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Tampa slows down on hot-button wastewater reuse project

The latest attempt to convert highly-treated sewage into usable water is scaled back, at least temporarily.
Chlorinated water flows over a weir at the Howard F. Curren Advanced Wastewater Treatment Plant. Tampa officials are talking about using reclaimed water - essentially, highly treated waste water that's nearly pure enough to drink - to augment water levels in the Hillsborough River and help stem rising salt levels in Sulphur Springs.
Chlorinated water flows over a weir at the Howard F. Curren Advanced Wastewater Treatment Plant. Tampa officials are talking about using reclaimed water - essentially, highly treated waste water that's nearly pure enough to drink - to augment water levels in the Hillsborough River and help stem rising salt levels in Sulphur Springs. [ CHRIS URSO | Chris Urso ]
Published Feb. 3
Updated Feb. 3

TAMPA — The first attempt to win City Council approval for a $300 million project to turn wastewater into drinking water failed in 2019.

A second push to convert roughly 50 million gallons a day of highly-treated sewage that currently flows into Tampa Bay into water clean enough to be added to the Hillsborough River hit a roadblock last month. At least two council members objected to a $10 million funding request that they said was rushed.

Related: Tampa renews push for wastewater reuse

That plan, dubbed Purify Natural Resources for the Environment, or PURE, was delayed until Thursday. Mayor Jane Castor said at the time, the three week delay would give the administration time to address concerns about the project.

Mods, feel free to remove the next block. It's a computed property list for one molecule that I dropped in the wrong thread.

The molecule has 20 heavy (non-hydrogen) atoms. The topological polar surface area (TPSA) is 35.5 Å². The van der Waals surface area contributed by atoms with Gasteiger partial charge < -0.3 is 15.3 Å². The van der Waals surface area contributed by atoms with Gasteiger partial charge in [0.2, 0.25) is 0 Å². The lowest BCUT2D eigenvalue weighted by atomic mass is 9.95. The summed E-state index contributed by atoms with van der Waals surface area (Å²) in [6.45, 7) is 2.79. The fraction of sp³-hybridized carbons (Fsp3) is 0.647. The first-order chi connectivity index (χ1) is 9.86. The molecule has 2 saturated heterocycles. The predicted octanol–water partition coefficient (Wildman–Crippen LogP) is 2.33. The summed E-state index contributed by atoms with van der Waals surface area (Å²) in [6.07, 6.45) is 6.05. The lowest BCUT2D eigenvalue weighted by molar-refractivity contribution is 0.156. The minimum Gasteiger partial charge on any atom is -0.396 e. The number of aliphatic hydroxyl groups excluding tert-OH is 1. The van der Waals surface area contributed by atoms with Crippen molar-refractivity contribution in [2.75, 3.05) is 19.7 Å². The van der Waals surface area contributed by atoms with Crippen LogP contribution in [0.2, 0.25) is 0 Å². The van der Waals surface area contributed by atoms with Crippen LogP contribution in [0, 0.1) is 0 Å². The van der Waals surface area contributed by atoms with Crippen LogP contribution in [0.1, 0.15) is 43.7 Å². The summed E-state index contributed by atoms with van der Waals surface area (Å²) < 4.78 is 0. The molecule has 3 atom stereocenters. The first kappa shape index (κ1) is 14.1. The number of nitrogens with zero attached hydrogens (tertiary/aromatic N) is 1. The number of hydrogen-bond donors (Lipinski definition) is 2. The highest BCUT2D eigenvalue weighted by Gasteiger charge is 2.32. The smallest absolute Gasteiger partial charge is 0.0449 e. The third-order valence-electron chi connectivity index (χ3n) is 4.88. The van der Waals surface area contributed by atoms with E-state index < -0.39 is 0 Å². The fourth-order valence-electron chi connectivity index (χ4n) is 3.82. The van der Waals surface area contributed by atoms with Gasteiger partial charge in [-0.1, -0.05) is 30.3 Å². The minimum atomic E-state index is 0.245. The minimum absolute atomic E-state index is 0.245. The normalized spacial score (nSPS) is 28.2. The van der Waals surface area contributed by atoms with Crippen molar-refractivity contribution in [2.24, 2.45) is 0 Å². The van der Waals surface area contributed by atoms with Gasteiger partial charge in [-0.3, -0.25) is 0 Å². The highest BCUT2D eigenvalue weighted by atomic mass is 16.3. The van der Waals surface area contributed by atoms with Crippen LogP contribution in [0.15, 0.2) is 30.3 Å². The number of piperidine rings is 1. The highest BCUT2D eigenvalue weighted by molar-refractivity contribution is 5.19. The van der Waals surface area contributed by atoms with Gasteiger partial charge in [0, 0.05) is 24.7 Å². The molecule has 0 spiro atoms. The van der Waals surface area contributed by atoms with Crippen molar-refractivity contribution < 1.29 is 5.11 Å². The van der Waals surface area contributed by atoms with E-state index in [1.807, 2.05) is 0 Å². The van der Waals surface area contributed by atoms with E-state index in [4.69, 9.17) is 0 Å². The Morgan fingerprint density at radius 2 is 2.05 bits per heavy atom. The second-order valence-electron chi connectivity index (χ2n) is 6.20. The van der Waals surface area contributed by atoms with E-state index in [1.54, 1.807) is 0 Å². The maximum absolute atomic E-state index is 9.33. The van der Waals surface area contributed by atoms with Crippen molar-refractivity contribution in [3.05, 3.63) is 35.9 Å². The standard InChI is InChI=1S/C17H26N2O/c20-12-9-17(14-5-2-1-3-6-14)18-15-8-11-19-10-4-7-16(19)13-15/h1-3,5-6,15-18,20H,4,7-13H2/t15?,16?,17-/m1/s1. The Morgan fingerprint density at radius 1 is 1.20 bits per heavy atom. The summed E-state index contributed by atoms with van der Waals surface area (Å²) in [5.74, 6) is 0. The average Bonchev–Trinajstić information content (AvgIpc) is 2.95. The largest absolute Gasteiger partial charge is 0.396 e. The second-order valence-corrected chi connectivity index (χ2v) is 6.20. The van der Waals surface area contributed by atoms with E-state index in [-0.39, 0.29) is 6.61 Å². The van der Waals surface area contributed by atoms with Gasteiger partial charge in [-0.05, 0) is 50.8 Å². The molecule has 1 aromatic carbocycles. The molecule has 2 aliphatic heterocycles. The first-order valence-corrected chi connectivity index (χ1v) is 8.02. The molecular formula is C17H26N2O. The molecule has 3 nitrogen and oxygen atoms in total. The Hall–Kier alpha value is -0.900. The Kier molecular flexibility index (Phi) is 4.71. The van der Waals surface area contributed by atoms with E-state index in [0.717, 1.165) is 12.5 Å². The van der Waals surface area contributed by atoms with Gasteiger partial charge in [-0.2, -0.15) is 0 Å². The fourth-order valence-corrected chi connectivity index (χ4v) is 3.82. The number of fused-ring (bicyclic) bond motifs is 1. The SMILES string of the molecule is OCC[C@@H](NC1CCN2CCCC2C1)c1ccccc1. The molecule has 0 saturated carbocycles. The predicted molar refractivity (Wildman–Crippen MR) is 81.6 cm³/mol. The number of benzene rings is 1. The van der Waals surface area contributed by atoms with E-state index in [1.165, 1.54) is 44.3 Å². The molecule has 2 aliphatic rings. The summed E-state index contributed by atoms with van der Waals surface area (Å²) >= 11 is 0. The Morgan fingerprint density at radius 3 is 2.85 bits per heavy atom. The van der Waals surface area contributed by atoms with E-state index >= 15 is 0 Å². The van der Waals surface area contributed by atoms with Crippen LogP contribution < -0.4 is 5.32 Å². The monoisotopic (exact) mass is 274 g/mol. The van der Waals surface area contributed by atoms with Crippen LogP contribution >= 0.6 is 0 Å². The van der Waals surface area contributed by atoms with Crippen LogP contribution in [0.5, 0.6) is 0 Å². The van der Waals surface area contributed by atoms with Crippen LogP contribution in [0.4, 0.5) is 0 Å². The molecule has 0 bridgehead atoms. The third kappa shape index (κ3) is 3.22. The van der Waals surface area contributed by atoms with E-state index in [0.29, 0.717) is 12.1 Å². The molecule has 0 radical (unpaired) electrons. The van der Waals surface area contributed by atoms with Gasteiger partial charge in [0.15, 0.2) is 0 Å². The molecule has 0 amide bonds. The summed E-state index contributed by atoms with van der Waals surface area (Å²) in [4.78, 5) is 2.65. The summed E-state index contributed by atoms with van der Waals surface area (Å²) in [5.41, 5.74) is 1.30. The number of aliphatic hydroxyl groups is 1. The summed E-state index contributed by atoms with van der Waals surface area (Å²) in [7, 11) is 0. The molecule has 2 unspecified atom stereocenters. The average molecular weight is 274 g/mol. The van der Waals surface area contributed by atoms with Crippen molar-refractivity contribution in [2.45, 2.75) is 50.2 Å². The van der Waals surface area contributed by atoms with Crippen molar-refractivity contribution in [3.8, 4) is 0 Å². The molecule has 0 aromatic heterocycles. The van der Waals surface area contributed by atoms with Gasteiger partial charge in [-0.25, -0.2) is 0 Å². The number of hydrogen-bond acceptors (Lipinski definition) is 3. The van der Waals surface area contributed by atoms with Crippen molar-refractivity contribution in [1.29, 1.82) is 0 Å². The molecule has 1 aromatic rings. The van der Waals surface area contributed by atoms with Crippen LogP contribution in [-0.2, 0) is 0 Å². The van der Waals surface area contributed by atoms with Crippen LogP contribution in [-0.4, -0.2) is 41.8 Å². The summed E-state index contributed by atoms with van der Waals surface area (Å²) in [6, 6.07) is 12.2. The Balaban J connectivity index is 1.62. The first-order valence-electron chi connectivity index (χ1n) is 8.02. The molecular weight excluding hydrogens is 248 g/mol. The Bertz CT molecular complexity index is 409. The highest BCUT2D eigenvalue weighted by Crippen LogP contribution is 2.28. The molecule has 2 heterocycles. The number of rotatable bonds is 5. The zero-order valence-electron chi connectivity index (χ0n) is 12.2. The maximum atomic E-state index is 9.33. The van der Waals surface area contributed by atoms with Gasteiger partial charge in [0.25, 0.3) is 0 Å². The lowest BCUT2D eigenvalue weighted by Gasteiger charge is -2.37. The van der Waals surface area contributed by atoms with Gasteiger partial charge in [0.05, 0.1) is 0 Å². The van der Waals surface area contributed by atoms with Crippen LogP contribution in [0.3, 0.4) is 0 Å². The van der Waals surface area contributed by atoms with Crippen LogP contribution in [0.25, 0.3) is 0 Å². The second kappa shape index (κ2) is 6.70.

But this week, a scaled-down request of $650,000 along with promises to engage an outside consultant and the public was placed on the City Council’s Thursday agenda.

Council member Bill Carlson, who along with his colleague, John Dingfelder, raised concerns in January about PURE, said he had been briefed by Castor officials and was happy that they appeared to be willing to slow down the project, slated to become operational in 2027.

But Carlson said he still planned to vote against the smaller request, since he doesn’t have guarantees that Castor’s team will do a complete analysis of other ways to use the highly-treated wastewater.

“We have to engage the public in a two-way conversation, not just on selling them on something,” Carlson said. “But, definitely, the administration is listening.”

Dingfelder, who had asked for independent review of the project, said he also appreciated the delay.

“I applaud them for slowing down a bit, especially applaud them for agreeing to a peer review by outside independent scientists,” he said.

Putting the PURE program on slow burn is the second setback in two years for water officials, who have worked for years on ways to reuse the tens of millions of gallons of highly-treated wastewater dumped into Tampa Bay each day.

The Tampa Augmentation Project or TAP, begun by former mayor Bob Buckhorn, would have converted the wastewater into drinking water. But that project was scrapped after five out of seven council members said they wouldn’t approve it during the 2019 budget negotiations.

PURE was meant to allay those concerns as water officials said the converted wastewater would be even more thoroughly cleaned before being added to the Hillsborough River so that water levels remained high enough for the city to draw on for its water supply all year, even during droughts. The increased water supply would also ease the rising salination levels in Sulphur Springs, officials said.

Jean Duncan, the city’s infrastructure and mobility director, said the city has decided to take a slower approach with the project.

“We are taking a more incremental approach with the project and are restructuring our cooperative funding application with (the Southwest Florida Water Management District),” Duncan wrote in an email, adding that the $650,000 request would pay for the outside review, public engagement and some design costs.

Editor’s Note: The original version of this story incorrectly stated the city didn’t respond to requests for comment Tuesday.